In "Riddle and Mystery," a Tapestry of Faith program
If the group has begun an ongoing Faith in Action project, continue work on it.
Or, consider this short-term Faith in Action project:
Unitarian Universalism and Capital Punishment. The topic of capital punishment emerges naturally from the session's focus on the meaning of death. Acquaint the group with the Unitarian Universalist Association's stance against capital punishment. Then, ask the group to make posters to familiarize your congregation with that stance and/or write advocacy letters to legislators. Plan to include discussion to determine where youth stand on the issue.
Ask the group to define "capital punishment" — putting people to death as punishment for crimes they are convicted of committing.
Say that most Unitarian Universalists believe capital punishment is wrong. Congregations agreed on this at a General Assembly (GA) meeting in 1961. At that GA, the UUA resolved to oppose capital punishment in the U.S. and Canada and the UUA has continued to oppose it ever since. (You might explain that the General Assembly is a meeting of representatives of UU congregations. These meetings have been held each year since the Unitarians and Universalists came together in 1961 and are where the Association makes many decisions together.)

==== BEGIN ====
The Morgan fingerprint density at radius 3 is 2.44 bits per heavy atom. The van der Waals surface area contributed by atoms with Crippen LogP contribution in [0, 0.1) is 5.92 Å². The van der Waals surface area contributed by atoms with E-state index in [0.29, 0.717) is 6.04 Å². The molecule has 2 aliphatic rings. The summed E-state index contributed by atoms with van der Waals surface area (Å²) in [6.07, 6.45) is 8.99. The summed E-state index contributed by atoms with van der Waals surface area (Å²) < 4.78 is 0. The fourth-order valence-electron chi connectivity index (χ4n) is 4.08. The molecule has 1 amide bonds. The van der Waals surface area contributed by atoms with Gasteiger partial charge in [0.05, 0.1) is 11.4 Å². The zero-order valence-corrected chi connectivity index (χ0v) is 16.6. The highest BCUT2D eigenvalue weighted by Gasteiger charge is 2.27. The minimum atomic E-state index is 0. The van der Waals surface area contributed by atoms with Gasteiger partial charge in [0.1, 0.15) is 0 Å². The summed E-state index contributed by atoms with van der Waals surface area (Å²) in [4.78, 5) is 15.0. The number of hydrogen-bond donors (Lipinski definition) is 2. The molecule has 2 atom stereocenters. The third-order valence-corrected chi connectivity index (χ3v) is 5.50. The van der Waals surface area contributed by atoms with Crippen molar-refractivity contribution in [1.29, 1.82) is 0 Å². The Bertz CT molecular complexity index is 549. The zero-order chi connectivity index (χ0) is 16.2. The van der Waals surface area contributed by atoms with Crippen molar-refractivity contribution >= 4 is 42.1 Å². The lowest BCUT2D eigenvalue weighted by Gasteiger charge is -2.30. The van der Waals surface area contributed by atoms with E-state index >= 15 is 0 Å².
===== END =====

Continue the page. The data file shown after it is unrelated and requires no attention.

Read the text of the GA resolution (Leader Resource 5) or the simplified version (Leader Resource 6) aloud to the group. Or, hand out copies for participants to share and invite volunteers to each read a bullet point aloud. Lead a discussion to clarify the resolution's meaning. Write key phrases on newsprint.
Carefully unpack the clause "WHEREAS, capital punishment has not always been used impartially among all economic and racial groups in America." Point out that capital punishment is an economic justice issue. Explain that judges give death sentences disproportionately more to poor people. If you have found relevant statistics, share them. Ask the youth to consider why this may be so. If none raise this point, suggest: